Plastic recycling is an important part of preserving the environment, yet many of us don’t know much about it. What kind of plastic can you recycle? How do you know what to toss and what to keep? Understanding plastic recycling numbers is essential for getting started in the wonderful world of plastic recycling.
How To Recycle Different Types Of Plastic
The first step to responsible plastic recycling is understanding the difference between different types of plastics. Plastics are classified and labelled according to their chemical makeup and these labels can usually be found on the bottom or back of products that are made with them.
There are seven categories, each labelled with a number from 1-7, that range from polyethylene terephthalate (PET or PETE) to polycarbonate (PC). Each type has its own set of advantages and disadvantages when it comes to recyclability, so it's important to understand which ones you should be keeping and which ones you should be throwing away.
Exploring The Different Plastic Recycling Numbers And What They Mean
The way that these numbers correspond to different types of plastics may seem perplexing at first glance, but don't worry - there’s a system behind them all! Here we take a look at each number and what it means for recyclability:
1 – Polyethylene Terephthalate (PET or PETE): Generally used in single-use bottles such as water bottles, this type of plastic is highly recyclable.
2 – High-Density Polyethylene (HDPE): Used in things like milk jugs, detergent bottles, juice bottles and food containers, this type of plastic is also highly recyclable.
3 – Polyvinyl Chloride (PVC): Often found in shrink wrap and other packaging materials, PVC isn’t usually able to be recycled due to its chemical makeup. However, some local government programs and promotional items may accept it for special disposal.
4 – Low-Density Polyethylene (LDPE): Found in things like sandwich bags, bread bags and freezer bags, this type of plastic isn’t widely accepted for curbside recycling but may be taken by some specialty centers for proper disposal.
5 – Polypropylene (PP): Used primarily for food storage containers such as yogurt cups and margarine tubs, this type of plastic is generally accepted by most local curbside programs.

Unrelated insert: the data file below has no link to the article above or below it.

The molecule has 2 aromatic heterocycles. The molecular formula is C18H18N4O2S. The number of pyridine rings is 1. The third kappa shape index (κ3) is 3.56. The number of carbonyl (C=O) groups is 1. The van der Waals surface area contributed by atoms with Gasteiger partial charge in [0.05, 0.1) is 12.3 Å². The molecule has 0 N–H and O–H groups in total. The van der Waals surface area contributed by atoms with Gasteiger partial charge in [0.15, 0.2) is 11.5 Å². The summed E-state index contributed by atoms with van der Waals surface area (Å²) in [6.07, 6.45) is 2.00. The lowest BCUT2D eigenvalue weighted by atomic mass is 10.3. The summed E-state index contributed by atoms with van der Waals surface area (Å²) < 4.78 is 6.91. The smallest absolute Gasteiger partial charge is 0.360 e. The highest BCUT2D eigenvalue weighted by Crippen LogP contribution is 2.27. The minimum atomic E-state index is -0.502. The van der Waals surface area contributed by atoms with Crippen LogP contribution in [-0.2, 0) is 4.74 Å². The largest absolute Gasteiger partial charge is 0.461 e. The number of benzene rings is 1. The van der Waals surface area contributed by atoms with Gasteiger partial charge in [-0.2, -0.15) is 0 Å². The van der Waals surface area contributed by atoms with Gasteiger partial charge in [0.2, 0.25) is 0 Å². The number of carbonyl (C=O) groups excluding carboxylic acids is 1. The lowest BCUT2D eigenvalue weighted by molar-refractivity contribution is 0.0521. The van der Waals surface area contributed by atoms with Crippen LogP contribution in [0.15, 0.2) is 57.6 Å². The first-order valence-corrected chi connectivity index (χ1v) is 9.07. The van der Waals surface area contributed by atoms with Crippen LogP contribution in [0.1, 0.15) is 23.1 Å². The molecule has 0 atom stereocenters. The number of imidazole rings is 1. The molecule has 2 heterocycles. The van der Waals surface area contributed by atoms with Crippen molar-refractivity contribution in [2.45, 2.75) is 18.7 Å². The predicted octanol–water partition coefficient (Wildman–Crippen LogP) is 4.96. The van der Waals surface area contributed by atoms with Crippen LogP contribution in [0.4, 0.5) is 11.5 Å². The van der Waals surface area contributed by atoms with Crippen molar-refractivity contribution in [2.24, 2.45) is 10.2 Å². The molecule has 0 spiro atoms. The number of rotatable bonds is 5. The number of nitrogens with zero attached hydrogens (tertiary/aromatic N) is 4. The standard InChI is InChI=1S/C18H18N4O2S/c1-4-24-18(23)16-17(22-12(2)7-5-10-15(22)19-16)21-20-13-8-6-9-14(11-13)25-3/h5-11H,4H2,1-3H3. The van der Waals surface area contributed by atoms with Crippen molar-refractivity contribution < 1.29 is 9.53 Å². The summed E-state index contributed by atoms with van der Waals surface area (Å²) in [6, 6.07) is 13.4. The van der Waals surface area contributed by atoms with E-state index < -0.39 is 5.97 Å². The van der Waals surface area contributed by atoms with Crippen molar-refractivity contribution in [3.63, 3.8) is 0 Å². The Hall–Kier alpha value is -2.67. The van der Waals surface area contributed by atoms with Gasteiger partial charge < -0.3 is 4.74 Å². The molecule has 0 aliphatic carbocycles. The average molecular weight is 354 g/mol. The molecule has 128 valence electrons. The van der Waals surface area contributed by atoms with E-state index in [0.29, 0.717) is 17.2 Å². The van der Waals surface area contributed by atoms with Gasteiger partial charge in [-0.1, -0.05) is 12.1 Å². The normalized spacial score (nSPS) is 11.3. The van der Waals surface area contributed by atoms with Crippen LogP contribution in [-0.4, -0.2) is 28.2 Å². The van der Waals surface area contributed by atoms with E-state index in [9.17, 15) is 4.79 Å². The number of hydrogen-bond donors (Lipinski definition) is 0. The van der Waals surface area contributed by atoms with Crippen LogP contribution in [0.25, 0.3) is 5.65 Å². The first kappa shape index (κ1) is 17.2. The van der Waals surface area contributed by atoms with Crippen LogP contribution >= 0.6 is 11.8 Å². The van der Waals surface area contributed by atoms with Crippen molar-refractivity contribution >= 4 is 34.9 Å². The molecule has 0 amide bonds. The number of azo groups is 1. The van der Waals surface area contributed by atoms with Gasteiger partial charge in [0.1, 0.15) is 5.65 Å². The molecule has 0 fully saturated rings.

6 – Polystyrene (PS) : Found mostly in disposable coffee cups, and egg cartons as well as packaging peanuts and insulation materials; Unfortunately, this type of plastic cannot easily be recycled due to its inability to break down into smaller pieces during processing.
7–Polycarbonate(PC): Mostly used for hard clear plastics like baby bottles or Nalgene bottles; this material isn’t accepted by most curbside recycling programs due its ability to leach chemicals over time if not disposed properly.
Examining What You Should Do Based On The Plastic Recycling Number
Now that we've gone over the different types of plastics available and what they mean when it comes time for disposal or recycling, let's go through how you can use this information when dealing with your own waste management practices:
1. If a product has a number 1 through 5 on it, then it should generally be considered acceptable for curbside program pickup, though always confirm with your local municipality before tossing something out!
2. If the item has a 6 or 7 on it, then unfortunately, you won't want to throw this into your curbside bin since these items aren't typically eligible - however, they may have special post-consumer disposal or collection centers near where you live that accept such materials instead!
3. Lastly if any products don't have any recycling symbols on them at all then chances are they're not meant for reusing/recycling, so make sure before discarding anything within reason - otherwise just double check if there's any information present regarding their environmental disposal status beforehand..
Sorting Out Good And Bad Plastics For Recycling Based On The Number System
Now that we know how each numerical label corresponds with certain kinds of plastics, let's go over what exactly counts as good vs bad matierials:
Good: Any items with numerical labels from 1-5 indicate a good chance that these can be recycled either via traditional curbside pickup as well as select post consumer collections sites/centers depending on availability in your area!
Bad: Contrarily anything with either 6 or 7 numerical rating aren’t typically suited towards being recycled so please double check before just chucking them out because there could still exist alternative methods such as drop-off points/programs somewhere.
Author Profile: David
David is a sales manager at Cubic Promote with over 13 years of experience in the promotional product industry. David is the resident expert on promotional pens, corporate gift packs, and promotional product distribution across multiple departments. Visit him on LinkedIn.